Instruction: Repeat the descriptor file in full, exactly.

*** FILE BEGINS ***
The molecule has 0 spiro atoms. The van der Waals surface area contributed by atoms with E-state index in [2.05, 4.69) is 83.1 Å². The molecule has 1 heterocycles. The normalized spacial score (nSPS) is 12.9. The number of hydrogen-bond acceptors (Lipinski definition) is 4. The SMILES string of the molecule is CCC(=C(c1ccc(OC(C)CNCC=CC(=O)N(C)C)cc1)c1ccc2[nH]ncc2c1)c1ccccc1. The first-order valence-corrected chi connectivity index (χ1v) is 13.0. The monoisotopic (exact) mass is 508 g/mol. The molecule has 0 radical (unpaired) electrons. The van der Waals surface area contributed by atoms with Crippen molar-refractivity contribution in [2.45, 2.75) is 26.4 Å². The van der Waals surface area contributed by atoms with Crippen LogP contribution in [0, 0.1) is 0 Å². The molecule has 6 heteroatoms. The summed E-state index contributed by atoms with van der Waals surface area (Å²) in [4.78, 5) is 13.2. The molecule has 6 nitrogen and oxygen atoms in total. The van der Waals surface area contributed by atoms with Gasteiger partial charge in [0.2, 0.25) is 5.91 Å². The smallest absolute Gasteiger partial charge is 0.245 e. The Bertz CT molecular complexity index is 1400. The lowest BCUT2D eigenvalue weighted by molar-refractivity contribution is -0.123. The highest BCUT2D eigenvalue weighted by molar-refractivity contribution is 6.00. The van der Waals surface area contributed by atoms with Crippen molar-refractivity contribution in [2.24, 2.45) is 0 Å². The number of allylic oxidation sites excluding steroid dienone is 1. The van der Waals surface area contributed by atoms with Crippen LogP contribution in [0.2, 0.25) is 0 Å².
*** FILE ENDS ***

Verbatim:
The molecule has 0 spiro atoms. The van der Waals surface area contributed by atoms with E-state index in [2.05, 4.69) is 83.1 Å². The molecule has 1 heterocycles. The normalized spacial score (nSPS) is 12.9. The number of hydrogen-bond acceptors (Lipinski definition) is 4. The SMILES string of the molecule is CCC(=C(c1ccc(OC(C)CNCC=CC(=O)N(C)C)cc1)c1ccc2[nH]ncc2c1)c1ccccc1. The first-order valence-corrected chi connectivity index (χ1v) is 13.0. The monoisotopic (exact) mass is 508 g/mol. The molecule has 0 radical (unpaired) electrons. The van der Waals surface area contributed by atoms with Crippen molar-refractivity contribution in [2.45, 2.75) is 26.4 Å². The van der Waals surface area contributed by atoms with Crippen LogP contribution in [0, 0.1) is 0 Å². The molecule has 6 heteroatoms. The summed E-state index contributed by atoms with van der Waals surface area (Å²) in [4.78, 5) is 13.2. The molecule has 6 nitrogen and oxygen atoms in total. The van der Waals surface area contributed by atoms with Gasteiger partial charge in [0.2, 0.25) is 5.91 Å². The smallest absolute Gasteiger partial charge is 0.245 e. The Bertz CT molecular complexity index is 1400. The lowest BCUT2D eigenvalue weighted by molar-refractivity contribution is -0.123. The highest BCUT2D eigenvalue weighted by molar-refractivity contribution is 6.00. The van der Waals surface area contributed by atoms with Crippen molar-refractivity contribution in [2.24, 2.45) is 0 Å². The number of allylic oxidation sites excluding steroid dienone is 1. The van der Waals surface area contributed by atoms with Crippen LogP contribution in [0.2, 0.25) is 0 Å².